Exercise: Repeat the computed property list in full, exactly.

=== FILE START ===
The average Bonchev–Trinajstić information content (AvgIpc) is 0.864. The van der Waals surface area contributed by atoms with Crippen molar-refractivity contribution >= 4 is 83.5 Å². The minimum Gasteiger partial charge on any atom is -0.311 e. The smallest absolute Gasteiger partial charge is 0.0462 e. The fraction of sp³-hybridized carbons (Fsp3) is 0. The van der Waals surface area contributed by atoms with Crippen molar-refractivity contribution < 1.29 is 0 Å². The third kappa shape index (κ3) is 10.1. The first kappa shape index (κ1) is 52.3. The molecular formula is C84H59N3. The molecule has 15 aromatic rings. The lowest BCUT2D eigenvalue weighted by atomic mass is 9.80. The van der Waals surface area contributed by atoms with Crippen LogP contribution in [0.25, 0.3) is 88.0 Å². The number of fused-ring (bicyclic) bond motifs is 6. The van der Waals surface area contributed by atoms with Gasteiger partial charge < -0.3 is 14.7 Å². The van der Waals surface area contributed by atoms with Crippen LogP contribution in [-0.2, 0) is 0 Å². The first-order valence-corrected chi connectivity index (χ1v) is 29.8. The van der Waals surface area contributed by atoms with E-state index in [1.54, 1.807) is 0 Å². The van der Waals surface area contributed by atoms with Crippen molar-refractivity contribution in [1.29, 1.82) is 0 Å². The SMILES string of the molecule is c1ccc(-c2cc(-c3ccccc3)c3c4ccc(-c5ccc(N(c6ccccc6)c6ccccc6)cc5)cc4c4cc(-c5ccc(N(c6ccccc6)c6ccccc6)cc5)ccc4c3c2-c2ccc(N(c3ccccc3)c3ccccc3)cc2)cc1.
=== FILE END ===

The average Bonchev–Trinajstić information content (AvgIpc) is 0.864. The van der Waals surface area contributed by atoms with Crippen molar-refractivity contribution >= 4 is 83.5 Å². The minimum Gasteiger partial charge on any atom is -0.311 e. The smallest absolute Gasteiger partial charge is 0.0462 e. The fraction of sp³-hybridized carbons (Fsp3) is 0. The van der Waals surface area contributed by atoms with Crippen molar-refractivity contribution < 1.29 is 0 Å². The third kappa shape index (κ3) is 10.1. The first kappa shape index (κ1) is 52.3. The molecular formula is C84H59N3. The molecule has 15 aromatic rings. The lowest BCUT2D eigenvalue weighted by atomic mass is 9.80. The van der Waals surface area contributed by atoms with Crippen LogP contribution in [0.25, 0.3) is 88.0 Å². The number of fused-ring (bicyclic) bond motifs is 6. The van der Waals surface area contributed by atoms with Gasteiger partial charge < -0.3 is 14.7 Å². The van der Waals surface area contributed by atoms with Crippen LogP contribution in [-0.2, 0) is 0 Å². The first-order valence-corrected chi connectivity index (χ1v) is 29.8. The van der Waals surface area contributed by atoms with E-state index in [1.54, 1.807) is 0 Å². The van der Waals surface area contributed by atoms with Crippen molar-refractivity contribution in [1.29, 1.82) is 0 Å². The SMILES string of the molecule is c1ccc(-c2cc(-c3ccccc3)c3c4ccc(-c5ccc(N(c6ccccc6)c6ccccc6)cc5)cc4c4cc(-c5ccc(N(c6ccccc6)c6ccccc6)cc5)ccc4c3c2-c2ccc(N(c3ccccc3)c3ccccc3)cc2)cc1.